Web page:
The plans contain four proposals that will substantially weaken the ability of the market, already limited by burdensome regulation, to restrain medical spending.
First, they will impose rich, standard packages of benefits, with low deductibles, for all Americans. Those policies, typically containing everything from in-vitro fertilization to mental health benefits, are usually far more expensive than anything most people would pay for with their own money.
Second, the plans would impose on a federal level the doctrine of community rating, in which all customers have to be offered the same rates, regardless of their health risks. Community rating forces young people to pay far more than their actual cost, a main reason for today's 46 million uninsured, while it subsidizes older patients.
Third, Obama would ban consumers from buying private insurance across state lines, perpetuating the price differences in today's fragmented market, instead of allowing all Americans to shop anywhere for the best deals.
Fourth, both plans propose what's known as a "public option," or a Medicare-style plan that would compete with the private offerings. The previous three proposals would make the private plans extremely expensive. With the same subsidies, the Medicare-style plan could put them out of business.
Before we get into the specifics of each problem, it's important to note that Obama's health-care plan is not included in his 2010 budget. The administration pledges that his health-care plan won't expand the deficit because it will be entirely paid for by tax increases. But even if the deficit stays the same, spending and taxes will be far from the same. By most estimates, Obama's plan will cost more than $200 billion a year by 2019. All told, government outlays as a share of GDP are projected to reach 26% by that point, up five percentage points from when Obama took office.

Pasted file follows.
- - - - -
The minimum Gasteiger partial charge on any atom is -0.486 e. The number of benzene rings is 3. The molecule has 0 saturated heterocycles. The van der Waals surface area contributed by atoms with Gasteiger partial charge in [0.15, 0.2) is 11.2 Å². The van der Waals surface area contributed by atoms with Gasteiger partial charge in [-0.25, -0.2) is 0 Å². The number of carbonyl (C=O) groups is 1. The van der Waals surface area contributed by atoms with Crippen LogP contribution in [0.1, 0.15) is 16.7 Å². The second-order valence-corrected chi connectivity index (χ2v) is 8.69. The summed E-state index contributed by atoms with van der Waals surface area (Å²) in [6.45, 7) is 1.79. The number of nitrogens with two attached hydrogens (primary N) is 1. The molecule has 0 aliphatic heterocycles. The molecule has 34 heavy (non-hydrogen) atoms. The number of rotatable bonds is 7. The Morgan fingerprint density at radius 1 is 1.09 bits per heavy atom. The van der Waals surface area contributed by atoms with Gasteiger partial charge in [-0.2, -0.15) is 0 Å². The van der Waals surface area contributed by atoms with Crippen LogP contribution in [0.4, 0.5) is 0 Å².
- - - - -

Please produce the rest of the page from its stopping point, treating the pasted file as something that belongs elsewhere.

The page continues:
He examines the cost to Americans in detail, and it's well worth your five minutes to jump over on the link to read them. But his conclusion is this:
The demand for everything from knee surgery to mental health counseling will soar. But the government will keep a lid on prices, so Americans, for the first time, will be faced with rationing. The hospitals and physicians simply won't be able to satisfy the unhinged demand for the services that look like a bargain.
The lines will grow. And so will the spending, and the taxes. And that's what Obama isn't telling you.
In light of all the criticism, Obama is on the offensive, using the tool he knows best: face-to-face communication with the American public. Here is what he had to say in Green Bay, Wis., on Thursday, as reported by Philip Elliott of the Associated Press:
Undertaking an aggressive new effort to push a major health-care measure through Congress by August, Obama rebuked critics from both the right and left -- conservatives who say his support for creating a government-sponsored insurance option alongside private coverage would send the country toward an unsustainable nationalized plan, as well as liberals who are concerned he won't go far enough to mandate universal coverage.
Obama said the question of what to do about health coverage, which has vexed Washington for decades, has reached near-emergency status.
"I know there are some who believe that reform is too expensive, but I can assure you that doing nothing will cost us far more in the coming years," Obama said. "Our deficits will be higher. Our premiums will go up. Our wages will be lower, our jobs will be fewer and our businesses will suffer."
By the way, his report quotes the cost as $1.5 trillion over 10 years.